Well that got deep fast. Another thing that I've realized since I've been back home is how I've become stuck between these adult and kid roles. I just got out of being a kid, but I still remember exactly what it's like. In trying to solve the problems between my parents and my sister, I'm forced to pick sides, but how can you pick a side when you relate to both of them? Let me give you an example: my sister wants to wake up at 1 pm every day because it is her summer vacation and that's what all of her friends do. My parents think that is ridiculous because you're wasting the entire morning sleeping. Don't get me wrong, I slept until 1 pm many days in the past 4 years, but I agree that there are so many things that can get done in the morning if you don't sleep until the afternoon. I remember wanting to wake up late on weekends and summers in high school, but my parents waking me up with loud music and vacuum cleaners at 9 am. How do you appease everyone? You don't. You get stuck in the middle and everyone hates you. Just kidding, but really, being the oldest child has its own challenges, especially with the 6 year age gap I have with my sister. My sister who just wants to text her friends all the time, wants to Skype in the middle of the night, doesn't want to practice her instrument, doesn't want to do the dishes. It's difficult to oppose my now "adult" instincts and remind myself that I wanted all the things she did when she was her age, but I turned out fine. Well, mostly.

In other news, I started watching The Flash. The guy is really cute. Story is not bad. It's a bit unsettling how many guys I follow on Instagram just because they're attractive - Ryan Reynolds, Grant Gustin, Wesley Chan, Grayson Allen, Colin O'Donoghue, Justin Baldoni (but he doesn't REALLY count because he's basically the most incredible person in the world). See, they're not just attractive, they have so many other talents going for them. Sigh, y'all just think I'm shallow now, don't you?

Peace out.
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Not even going to pretend like I too busy to write for four months; I really just started watching too much television...

So welcome to summer y'all, hope it's going really well for you so far. I've honestly been putting off writing about graduation and things ending because I know I'm going to get nostalgic and cry if I think about it too much. I didn't really say a true goodbye to anyone because it doesn't feel like this is the last time we will see each other. This country is big, for sure, but we find ways to get around to see the people we care about. Plus, technology is so developed now that you can always feel connected to your friends in some way or another. When I graduated as a senior in high school, I cried whenever I heard "Friends Forever" by Vitamin C. The difference between then and now is that I really think I'll be staying connected with people in college, whereas most of my high school friends have lost touch. College is where you change, and sometimes the friendships you thought once made sense don't seem to once you've fully grown into your own skin. That's certainly how I felt. I think my emotional college song has got to be "See You Again" by Charlie Puth and Wiz Khalifa. I cry every time.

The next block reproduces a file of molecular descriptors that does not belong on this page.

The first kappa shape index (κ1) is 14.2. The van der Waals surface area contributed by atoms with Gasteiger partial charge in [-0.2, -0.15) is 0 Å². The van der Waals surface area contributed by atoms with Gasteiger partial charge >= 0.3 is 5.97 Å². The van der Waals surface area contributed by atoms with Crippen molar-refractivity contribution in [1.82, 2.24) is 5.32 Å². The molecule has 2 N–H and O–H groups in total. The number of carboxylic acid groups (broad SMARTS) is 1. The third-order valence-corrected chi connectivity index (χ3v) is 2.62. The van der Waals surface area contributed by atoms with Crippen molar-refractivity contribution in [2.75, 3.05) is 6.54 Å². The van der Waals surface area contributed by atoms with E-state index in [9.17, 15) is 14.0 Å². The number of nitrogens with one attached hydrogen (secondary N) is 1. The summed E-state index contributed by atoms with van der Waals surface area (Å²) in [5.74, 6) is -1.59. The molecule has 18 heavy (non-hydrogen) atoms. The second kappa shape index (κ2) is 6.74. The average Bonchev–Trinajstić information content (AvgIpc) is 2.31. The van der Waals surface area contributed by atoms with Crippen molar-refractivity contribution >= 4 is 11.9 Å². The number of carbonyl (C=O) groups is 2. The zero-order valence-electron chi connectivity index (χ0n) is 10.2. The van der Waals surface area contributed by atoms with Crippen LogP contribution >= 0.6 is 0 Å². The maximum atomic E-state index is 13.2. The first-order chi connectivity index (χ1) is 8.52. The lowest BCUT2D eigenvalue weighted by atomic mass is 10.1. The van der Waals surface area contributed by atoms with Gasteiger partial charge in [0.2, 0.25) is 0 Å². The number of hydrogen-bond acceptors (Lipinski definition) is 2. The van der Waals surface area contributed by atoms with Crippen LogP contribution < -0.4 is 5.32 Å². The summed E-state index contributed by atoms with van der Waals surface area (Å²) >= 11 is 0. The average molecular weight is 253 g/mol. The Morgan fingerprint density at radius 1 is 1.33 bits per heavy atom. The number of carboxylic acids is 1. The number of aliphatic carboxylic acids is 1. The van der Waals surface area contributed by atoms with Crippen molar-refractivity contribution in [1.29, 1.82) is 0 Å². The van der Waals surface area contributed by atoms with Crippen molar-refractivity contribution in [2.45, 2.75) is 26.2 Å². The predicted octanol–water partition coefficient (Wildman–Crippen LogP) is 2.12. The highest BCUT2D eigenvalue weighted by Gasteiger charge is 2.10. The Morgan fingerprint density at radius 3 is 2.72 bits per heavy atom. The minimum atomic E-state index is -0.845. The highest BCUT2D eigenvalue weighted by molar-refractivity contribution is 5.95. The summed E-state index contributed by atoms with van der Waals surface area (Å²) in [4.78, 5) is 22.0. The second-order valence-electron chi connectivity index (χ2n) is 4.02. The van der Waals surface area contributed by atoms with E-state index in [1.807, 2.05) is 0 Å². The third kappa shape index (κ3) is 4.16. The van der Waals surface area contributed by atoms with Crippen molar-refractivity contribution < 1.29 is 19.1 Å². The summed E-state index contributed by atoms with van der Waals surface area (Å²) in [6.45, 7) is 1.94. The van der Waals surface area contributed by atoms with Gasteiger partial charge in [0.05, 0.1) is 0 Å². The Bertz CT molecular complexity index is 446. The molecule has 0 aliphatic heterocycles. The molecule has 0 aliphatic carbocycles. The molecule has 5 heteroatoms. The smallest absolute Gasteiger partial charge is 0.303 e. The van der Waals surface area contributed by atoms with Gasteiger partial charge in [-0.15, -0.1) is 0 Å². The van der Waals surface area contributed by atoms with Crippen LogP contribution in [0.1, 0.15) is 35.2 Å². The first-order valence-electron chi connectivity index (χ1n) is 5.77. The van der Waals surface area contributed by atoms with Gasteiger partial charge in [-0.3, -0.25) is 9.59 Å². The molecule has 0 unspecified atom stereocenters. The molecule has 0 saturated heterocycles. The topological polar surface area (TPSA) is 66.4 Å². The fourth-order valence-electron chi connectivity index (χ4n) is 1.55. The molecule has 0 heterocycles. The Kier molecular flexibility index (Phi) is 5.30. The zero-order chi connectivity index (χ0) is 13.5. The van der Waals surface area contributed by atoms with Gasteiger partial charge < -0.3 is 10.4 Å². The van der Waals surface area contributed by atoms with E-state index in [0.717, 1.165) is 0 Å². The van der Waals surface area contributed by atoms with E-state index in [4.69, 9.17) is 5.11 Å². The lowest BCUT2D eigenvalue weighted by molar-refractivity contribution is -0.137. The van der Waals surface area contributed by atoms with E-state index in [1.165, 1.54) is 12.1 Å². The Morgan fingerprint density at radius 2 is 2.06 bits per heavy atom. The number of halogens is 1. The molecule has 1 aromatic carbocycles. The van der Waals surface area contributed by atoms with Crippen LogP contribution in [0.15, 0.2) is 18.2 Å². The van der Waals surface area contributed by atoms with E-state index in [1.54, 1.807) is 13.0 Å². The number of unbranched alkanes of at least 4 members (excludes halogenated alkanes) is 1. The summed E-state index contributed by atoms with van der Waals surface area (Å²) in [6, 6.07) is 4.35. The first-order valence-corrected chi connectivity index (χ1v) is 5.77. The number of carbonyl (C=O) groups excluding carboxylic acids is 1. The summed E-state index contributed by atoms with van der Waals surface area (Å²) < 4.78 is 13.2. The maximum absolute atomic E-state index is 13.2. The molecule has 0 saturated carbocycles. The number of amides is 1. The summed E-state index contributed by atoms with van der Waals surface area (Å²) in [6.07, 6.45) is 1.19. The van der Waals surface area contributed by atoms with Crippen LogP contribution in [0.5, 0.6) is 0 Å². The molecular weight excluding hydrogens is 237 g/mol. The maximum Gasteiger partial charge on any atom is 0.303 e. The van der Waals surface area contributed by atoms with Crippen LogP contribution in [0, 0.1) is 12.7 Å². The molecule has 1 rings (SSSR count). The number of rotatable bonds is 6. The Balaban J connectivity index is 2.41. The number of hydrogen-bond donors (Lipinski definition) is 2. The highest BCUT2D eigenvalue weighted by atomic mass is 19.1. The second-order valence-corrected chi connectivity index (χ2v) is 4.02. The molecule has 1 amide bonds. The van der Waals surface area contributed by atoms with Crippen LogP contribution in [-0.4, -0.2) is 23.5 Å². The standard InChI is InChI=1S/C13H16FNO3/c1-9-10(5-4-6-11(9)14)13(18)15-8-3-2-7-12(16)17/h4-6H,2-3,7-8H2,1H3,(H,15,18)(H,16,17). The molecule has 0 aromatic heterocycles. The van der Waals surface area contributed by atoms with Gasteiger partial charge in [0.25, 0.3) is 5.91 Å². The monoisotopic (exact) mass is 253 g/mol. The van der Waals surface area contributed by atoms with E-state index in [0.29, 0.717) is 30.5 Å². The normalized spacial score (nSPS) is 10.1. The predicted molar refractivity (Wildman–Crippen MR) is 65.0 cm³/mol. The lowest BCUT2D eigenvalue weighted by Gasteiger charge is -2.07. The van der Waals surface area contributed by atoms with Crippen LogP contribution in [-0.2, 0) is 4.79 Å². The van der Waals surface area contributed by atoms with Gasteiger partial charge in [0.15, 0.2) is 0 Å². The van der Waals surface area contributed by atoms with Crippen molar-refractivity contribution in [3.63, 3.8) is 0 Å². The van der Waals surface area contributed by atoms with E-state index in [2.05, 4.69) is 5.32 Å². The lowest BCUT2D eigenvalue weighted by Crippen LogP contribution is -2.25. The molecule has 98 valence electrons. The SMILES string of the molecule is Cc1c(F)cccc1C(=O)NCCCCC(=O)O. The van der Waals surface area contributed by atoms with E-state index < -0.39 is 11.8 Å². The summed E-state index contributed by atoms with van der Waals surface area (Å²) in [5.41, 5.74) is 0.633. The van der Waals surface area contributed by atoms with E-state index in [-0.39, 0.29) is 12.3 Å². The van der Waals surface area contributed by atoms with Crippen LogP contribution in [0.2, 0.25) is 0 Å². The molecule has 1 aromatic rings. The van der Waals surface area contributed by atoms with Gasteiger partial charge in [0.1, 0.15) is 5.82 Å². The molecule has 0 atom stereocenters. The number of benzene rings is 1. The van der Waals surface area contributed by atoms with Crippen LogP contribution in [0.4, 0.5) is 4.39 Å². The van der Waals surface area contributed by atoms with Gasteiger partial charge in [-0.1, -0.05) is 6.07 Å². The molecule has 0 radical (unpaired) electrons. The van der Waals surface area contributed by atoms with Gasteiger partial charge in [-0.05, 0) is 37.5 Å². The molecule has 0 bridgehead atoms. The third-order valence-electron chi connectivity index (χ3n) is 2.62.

After our final performance in Zhuhai last summer, I posted a blog post with these words at the end:

"People often don’t realize how much work and effort goes into making a performance happen, not just a task list, but also emotional investment. When you put the label “final” on the performance, signaling that something wonderful was coming to an end, it adds a whole new layer of emotions like longing and despair and sadness. I want to remember this final performance not only for all of the confidence and talent it showcased from the students, but also for this bittersweet feeling that makes me want to cry, but also smile. I don’t think this performance is an end, but rather a means for our students to be motivated to push themselves more out of their comfort zones. There is so much about this program that is not “final” in the most literal sense."

I have to say that it's a parallel to how graduation felt. I can't wait to see what incredible things my friends have in their futures, but it's easier to think about it as a new beginning rather than an ending. We are constantly preparing for the next performance in our lives whether it be medical school or a job interview or getting married. Every performance has emotional investment; it isn't a frozen pizza you throw in the oven, but the culmination of delicate knife cuts, careful seasoning, and a beautiful presentation. Every new step should be something we are proud of. I'm proud of learning everything I did at Duke and graduating a month ago. But sometimes it is frustrating, because we just want a break from preparing! You think a gap year means you get to take a little break before applying to medical school, but in fact you're busy at work on a personal statement the week right after you graduate...